Full Text Available Abstract Increasing evidence indicates that RNA interference (RNAi may be used to provide antiviral immunity in mammalian cells. Human micro (miRNAs can inhibit the replication of a primate virus, whereas a virally-encoded miRNA from HIV inhibits its own replication. Indirect proof comes from RNAi suppressors encoded by mammalian viruses. Influenza NS1 and Vaccinia E3L proteins can inhibit RNAi in plants, insects and worms. HIV-1 Tat protein and Adenovirus VA RNAs act as RNAi suppressors in mammalian cells. Surprisingly, many RNAi suppressors are also inhibitors of the interferon (IFN-induced protein kinase R (PKR but the potential overlap between the RNAi and the IFN pathways remains to be determined. The link between RNAi as an immune response and the IFN pathway may be formed by a cellular protein, TRBP, which has a dual role in HIV replication and RNAi. TRBP has been isolated as an HIV-1 TAR RNA binding protein that increases HIV expression and replication by inhibiting PKR and by increasing translation of structured RNAs. A recent report published in the Journal of Virology shows that the poor replication of HIV in astrocytes is mainly due to a heightened PKR response that can be overcome by supplying TRBP exogenously. In two recent papers published in Nature and EMBO Reports, TRBP is now shown to interact with Dicer and to be required for RNAi mediated by small interfering (si and micro (miRNAs. The apparent discrepancy between TRBP requirement in RNAi and in HIV replication opens the hypotheses that RNAi may be beneficial for HIV-1 replication or that HIV-1 may evade the RNAi restriction by diverting TRBP from Dicer and use it for its own benefit.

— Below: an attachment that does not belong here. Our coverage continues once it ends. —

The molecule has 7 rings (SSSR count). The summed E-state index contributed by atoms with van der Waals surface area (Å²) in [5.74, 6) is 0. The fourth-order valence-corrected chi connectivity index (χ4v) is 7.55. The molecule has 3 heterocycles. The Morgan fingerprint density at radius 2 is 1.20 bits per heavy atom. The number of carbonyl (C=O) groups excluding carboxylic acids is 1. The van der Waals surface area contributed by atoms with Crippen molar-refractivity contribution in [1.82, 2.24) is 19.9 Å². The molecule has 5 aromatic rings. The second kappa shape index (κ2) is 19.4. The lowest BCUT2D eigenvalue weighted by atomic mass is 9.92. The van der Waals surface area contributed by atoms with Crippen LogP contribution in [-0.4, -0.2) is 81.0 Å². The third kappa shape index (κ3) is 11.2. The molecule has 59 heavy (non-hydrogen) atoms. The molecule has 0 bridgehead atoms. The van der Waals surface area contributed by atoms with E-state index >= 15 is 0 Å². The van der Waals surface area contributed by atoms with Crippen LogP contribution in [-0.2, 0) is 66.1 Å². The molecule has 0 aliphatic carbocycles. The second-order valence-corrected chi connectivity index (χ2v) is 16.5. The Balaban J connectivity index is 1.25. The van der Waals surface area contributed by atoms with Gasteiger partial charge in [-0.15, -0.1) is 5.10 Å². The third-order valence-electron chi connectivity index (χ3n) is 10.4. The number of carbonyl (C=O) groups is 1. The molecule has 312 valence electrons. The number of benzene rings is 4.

5. Equine viperin restricts equine infectious anemia virus replication by inhibiting the production and/or release of viral Gag, Env, and receptor via distortion of the endoplasmic reticulum.

    Science.gov (United States)

    Tang, Yan-Dong; Na, Lei; Zhu, Chun-Hui; Shen, Nan; Yang, Fei; Fu, Xian-Qiu; Wang, Yu-Hong; Fu, Li-Hua; Wang, Jia-Yi; Lin, Yue-Zhi; Wang, Xue-Feng; Wang, Xiaojun; Zhou, Jian-Hua; Li, Cheng-Yao

    2014-11-01

    Viperin is an endoplasmic reticulum (ER)-associated multifunctional protein that regulates virus replication and possesses broad antiviral activity. In many cases, viperin interferes with the trafficking and budding of viral structural proteins by distorting the membrane transportation system. The lentivirus equine infectious anemia virus (EIAV) has been studied extensively. In this study, we examined the restrictive effect of equine viperin (eViperin) on EIAV replication and investigated the possible molecular basis of this restriction to obtain insights into the effect of this cellular factor on retroviruses. We demonstrated that EIAV infection of primary equine monocyte-derived macrophages (eMDMs) upregulated the expression of eViperin. The overexpression of eViperin significantly inhibited the replication of EIAV in eMDMs, and knockdown of eViperin transcription enhanced the replication of EIAV in eMDMs by approximately 45.8%. Further experiments indicated that eViperin restricts EIAV at multiple steps of viral replication. The overexpression of eViperin inhibited EIAV Gag release. Both the α-helix domain and radical S-adenosylmethionine (SAM) domain were required for this activity. However, the essential motifs in SAM were different from those reported for the inhibition of HIV-1 Gag by human viperin. Furthermore, eViperin disrupted the synthesis of both EIAV Env and receptor, which consequently inhibited viral production and entry, respectively, and this disruption was dependent on the eViperin α-helix domain. Using immunofluorescence assays and electron microscopy, we demonstrated that the α-helix domain is responsible for the distortion of the endoplasmic reticulum (ER). Finally, EIAV did not exhibit counteracting eViperin at the protein level. In previous studies, viperin was indicated as restricting virus replications primarily by the inhibition of virus budding. Here, we show that viperin may have multiple antiviral mechanisms, including the reduction

  6. The P2 of Wheat yellow mosaic virus rearranges the endoplasmic reticulum and recruits other viral proteins into replication-associated inclusion bodies.

    Science.gov (United States)